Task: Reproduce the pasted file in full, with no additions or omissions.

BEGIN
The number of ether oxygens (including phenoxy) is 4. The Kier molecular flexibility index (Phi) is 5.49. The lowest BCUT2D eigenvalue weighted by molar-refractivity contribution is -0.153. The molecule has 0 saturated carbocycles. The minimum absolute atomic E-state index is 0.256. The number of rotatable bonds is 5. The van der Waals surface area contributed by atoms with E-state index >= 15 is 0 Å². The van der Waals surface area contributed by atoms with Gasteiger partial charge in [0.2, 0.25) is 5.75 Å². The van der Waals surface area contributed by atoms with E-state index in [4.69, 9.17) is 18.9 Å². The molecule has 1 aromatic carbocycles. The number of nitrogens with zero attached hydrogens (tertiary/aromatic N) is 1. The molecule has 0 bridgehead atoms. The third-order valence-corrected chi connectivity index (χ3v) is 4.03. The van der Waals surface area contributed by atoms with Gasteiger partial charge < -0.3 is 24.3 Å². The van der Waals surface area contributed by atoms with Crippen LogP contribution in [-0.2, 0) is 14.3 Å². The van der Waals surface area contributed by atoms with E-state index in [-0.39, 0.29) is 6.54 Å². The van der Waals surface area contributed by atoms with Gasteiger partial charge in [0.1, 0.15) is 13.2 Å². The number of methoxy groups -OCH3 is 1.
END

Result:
The number of ether oxygens (including phenoxy) is 4. The Kier molecular flexibility index (Phi) is 5.49. The lowest BCUT2D eigenvalue weighted by molar-refractivity contribution is -0.153. The molecule has 0 saturated carbocycles. The minimum absolute atomic E-state index is 0.256. The number of rotatable bonds is 5. The van der Waals surface area contributed by atoms with E-state index >= 15 is 0 Å². The van der Waals surface area contributed by atoms with Gasteiger partial charge in [0.2, 0.25) is 5.75 Å². The van der Waals surface area contributed by atoms with E-state index in [4.69, 9.17) is 18.9 Å². The molecule has 1 aromatic carbocycles. The number of nitrogens with zero attached hydrogens (tertiary/aromatic N) is 1. The molecule has 0 bridgehead atoms. The third-order valence-corrected chi connectivity index (χ3v) is 4.03. The van der Waals surface area contributed by atoms with Gasteiger partial charge < -0.3 is 24.3 Å². The van der Waals surface area contributed by atoms with Crippen LogP contribution in [-0.2, 0) is 14.3 Å². The van der Waals surface area contributed by atoms with E-state index in [-0.39, 0.29) is 6.54 Å². The van der Waals surface area contributed by atoms with Gasteiger partial charge in [0.1, 0.15) is 13.2 Å². The number of methoxy groups -OCH3 is 1.